3. Lie: Research says cleanses totally work

A young woman preparing a smoothie in her kitchen

Know all the facts before you take another sip. |

This is where things get tricky, because when something has the phrase “research supports” or “doctors approve” attached to it, we tend to believe it to be true without feeling the need to do any additional digging. But when it comes to fad cleanses, claims that they are proven to help you detox, lose weight, etc., just aren’t true.

The Huffington Post points out there is, in fact, no scientific research to suggest that cleanses work on a regular basis. While a day or two of juices might raise your vitamin intake, you will be depriving yourself of protein, fiber, and other nutrients your body needs. And many dietitians are against going on cleanses since they can be dangerous.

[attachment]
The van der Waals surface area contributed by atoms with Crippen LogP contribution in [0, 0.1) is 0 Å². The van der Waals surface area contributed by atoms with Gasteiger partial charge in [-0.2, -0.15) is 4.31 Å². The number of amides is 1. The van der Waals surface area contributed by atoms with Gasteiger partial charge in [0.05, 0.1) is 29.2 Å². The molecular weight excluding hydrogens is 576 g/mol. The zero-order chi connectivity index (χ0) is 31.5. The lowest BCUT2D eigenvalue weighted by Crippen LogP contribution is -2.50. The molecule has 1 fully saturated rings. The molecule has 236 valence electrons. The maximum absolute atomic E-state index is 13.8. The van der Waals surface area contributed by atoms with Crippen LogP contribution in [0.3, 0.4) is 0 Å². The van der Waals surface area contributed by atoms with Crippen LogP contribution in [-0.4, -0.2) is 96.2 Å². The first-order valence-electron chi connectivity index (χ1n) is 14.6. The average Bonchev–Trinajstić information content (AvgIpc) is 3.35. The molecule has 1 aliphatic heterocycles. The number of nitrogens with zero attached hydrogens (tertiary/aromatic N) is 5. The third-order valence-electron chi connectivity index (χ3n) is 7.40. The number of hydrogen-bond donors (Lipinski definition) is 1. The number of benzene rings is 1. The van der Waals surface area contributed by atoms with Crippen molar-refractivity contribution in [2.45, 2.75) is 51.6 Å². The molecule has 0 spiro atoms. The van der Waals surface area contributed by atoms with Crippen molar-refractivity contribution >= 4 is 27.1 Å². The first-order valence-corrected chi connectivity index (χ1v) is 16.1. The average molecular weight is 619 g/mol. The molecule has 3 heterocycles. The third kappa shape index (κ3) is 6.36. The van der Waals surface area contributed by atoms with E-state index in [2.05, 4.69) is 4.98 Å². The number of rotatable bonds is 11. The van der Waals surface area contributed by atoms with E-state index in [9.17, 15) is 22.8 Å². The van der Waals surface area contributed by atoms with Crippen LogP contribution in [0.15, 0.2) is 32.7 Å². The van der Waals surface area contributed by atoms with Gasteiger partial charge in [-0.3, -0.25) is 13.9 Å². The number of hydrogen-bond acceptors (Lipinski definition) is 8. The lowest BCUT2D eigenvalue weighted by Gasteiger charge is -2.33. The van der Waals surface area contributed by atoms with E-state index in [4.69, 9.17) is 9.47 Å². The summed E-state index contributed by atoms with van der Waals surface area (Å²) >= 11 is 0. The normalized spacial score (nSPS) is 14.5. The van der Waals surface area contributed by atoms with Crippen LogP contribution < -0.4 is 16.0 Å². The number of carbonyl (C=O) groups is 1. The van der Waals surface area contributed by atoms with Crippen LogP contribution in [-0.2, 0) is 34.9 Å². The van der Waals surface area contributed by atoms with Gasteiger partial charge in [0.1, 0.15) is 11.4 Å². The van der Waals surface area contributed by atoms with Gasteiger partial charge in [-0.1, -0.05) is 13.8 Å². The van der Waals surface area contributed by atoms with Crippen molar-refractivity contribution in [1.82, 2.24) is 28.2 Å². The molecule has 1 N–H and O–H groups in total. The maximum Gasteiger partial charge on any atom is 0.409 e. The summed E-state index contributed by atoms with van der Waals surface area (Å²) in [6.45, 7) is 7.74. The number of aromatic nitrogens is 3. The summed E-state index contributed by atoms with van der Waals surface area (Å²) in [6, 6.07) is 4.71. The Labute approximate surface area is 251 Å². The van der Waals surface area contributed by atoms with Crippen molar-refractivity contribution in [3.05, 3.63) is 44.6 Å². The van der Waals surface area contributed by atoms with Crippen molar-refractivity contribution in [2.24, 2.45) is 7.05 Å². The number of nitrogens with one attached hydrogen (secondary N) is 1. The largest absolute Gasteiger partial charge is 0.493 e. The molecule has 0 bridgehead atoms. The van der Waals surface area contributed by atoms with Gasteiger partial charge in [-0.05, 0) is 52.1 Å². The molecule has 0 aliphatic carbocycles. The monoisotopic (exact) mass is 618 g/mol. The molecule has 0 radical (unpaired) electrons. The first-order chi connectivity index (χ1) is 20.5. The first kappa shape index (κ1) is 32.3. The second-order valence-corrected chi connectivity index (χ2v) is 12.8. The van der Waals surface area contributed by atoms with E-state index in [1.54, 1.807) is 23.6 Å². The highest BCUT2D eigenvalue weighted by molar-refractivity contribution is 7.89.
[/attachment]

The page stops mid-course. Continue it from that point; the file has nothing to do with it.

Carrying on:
4. Lie: There’s no danger in doing a cleanse

Woman lying on the couch with her hand on her stomach suffering from a stomachache

Cleanses can cause you pretty severe tummy trouble. |

Quite the contrary — going on a cleanse for a long period of time can have negative effects on your body. Many, if not all, detox methods deprive your body of essential nutrients to keep your body functioning. All those veggies in the juicer? Grinding all of those down to liquid form eviscerates them of their nutritional value. As Mayo Clinic points out, whole fruits and vegetables lose their healthy fiber during juicing, along with some of their vitamin content. And, as informs us, too much juicing can lead to severe stomach problems, hyperkalemia, and having too much iron in your body.

5. Lie: It’s way less expensive than buying regular groceries

a woman's hands taking cash out of a black wallet

She might as well make it rain in the produce section with how expensive her cleanse is going to be. |